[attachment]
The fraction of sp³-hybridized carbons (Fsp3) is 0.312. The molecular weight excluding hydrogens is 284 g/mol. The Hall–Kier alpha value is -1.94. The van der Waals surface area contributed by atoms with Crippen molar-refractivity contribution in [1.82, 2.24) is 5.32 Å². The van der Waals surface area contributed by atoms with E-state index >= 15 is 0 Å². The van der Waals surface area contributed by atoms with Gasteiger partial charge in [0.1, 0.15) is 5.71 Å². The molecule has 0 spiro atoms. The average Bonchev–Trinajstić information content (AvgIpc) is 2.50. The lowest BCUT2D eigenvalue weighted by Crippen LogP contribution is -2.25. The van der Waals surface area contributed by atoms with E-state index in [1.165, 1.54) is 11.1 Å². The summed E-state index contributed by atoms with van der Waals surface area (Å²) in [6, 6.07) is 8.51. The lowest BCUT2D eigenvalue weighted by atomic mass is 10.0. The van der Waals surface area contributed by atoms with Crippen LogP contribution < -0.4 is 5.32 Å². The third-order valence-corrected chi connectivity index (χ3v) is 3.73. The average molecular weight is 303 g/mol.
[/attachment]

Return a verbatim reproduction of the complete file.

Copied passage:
The fraction of sp³-hybridized carbons (Fsp3) is 0.312. The molecular weight excluding hydrogens is 284 g/mol. The Hall–Kier alpha value is -1.94. The van der Waals surface area contributed by atoms with Crippen molar-refractivity contribution in [1.82, 2.24) is 5.32 Å². The van der Waals surface area contributed by atoms with E-state index >= 15 is 0 Å². The van der Waals surface area contributed by atoms with Gasteiger partial charge in [0.1, 0.15) is 5.71 Å². The molecule has 0 spiro atoms. The average Bonchev–Trinajstić information content (AvgIpc) is 2.50. The lowest BCUT2D eigenvalue weighted by Crippen LogP contribution is -2.25. The van der Waals surface area contributed by atoms with E-state index in [1.165, 1.54) is 11.1 Å². The summed E-state index contributed by atoms with van der Waals surface area (Å²) in [6, 6.07) is 8.51. The lowest BCUT2D eigenvalue weighted by atomic mass is 10.0. The van der Waals surface area contributed by atoms with Crippen LogP contribution < -0.4 is 5.32 Å². The third-order valence-corrected chi connectivity index (χ3v) is 3.73. The average molecular weight is 303 g/mol.